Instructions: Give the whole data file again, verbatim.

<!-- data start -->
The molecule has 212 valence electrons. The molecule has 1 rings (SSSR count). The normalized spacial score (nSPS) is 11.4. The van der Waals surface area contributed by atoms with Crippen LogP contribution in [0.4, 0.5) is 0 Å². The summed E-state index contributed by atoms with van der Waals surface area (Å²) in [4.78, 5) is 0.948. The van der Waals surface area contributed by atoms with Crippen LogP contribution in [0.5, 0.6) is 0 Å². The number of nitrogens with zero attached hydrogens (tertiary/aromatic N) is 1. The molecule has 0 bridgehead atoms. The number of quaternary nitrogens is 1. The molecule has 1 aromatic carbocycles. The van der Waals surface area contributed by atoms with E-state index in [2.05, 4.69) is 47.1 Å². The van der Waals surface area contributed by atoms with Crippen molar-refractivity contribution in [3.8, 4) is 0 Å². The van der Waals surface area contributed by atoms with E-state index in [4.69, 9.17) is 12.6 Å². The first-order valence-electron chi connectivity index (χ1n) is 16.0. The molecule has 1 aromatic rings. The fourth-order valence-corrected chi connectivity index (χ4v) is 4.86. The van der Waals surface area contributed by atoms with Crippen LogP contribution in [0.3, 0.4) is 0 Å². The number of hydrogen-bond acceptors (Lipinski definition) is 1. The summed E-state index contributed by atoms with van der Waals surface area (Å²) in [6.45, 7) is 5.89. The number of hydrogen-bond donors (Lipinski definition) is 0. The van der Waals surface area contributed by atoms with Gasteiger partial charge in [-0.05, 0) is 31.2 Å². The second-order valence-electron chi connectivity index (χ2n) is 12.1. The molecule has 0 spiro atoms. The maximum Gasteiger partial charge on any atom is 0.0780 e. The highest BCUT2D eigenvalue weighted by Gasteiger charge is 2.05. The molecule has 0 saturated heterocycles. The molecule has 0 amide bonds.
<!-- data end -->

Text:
The molecule has 212 valence electrons. The molecule has 1 rings (SSSR count). The normalized spacial score (nSPS) is 11.4. The van der Waals surface area contributed by atoms with Crippen LogP contribution in [0.4, 0.5) is 0 Å². The summed E-state index contributed by atoms with van der Waals surface area (Å²) in [4.78, 5) is 0.948. The van der Waals surface area contributed by atoms with Crippen LogP contribution in [0.5, 0.6) is 0 Å². The number of nitrogens with zero attached hydrogens (tertiary/aromatic N) is 1. The molecule has 0 bridgehead atoms. The number of quaternary nitrogens is 1. The molecule has 1 aromatic carbocycles. The van der Waals surface area contributed by atoms with E-state index in [2.05, 4.69) is 47.1 Å². The van der Waals surface area contributed by atoms with Crippen molar-refractivity contribution in [3.8, 4) is 0 Å². The van der Waals surface area contributed by atoms with E-state index in [4.69, 9.17) is 12.6 Å². The first-order valence-electron chi connectivity index (χ1n) is 16.0. The molecule has 1 aromatic rings. The fourth-order valence-corrected chi connectivity index (χ4v) is 4.86. The van der Waals surface area contributed by atoms with Crippen LogP contribution in [0.3, 0.4) is 0 Å². The number of hydrogen-bond acceptors (Lipinski definition) is 1. The summed E-state index contributed by atoms with van der Waals surface area (Å²) in [6.45, 7) is 5.89. The number of hydrogen-bond donors (Lipinski definition) is 0. The van der Waals surface area contributed by atoms with Gasteiger partial charge in [-0.05, 0) is 31.2 Å². The second-order valence-electron chi connectivity index (χ2n) is 12.1. The molecule has 0 spiro atoms. The maximum Gasteiger partial charge on any atom is 0.0780 e. The highest BCUT2D eigenvalue weighted by Gasteiger charge is 2.05. The molecule has 0 saturated heterocycles. The molecule has 0 amide bonds.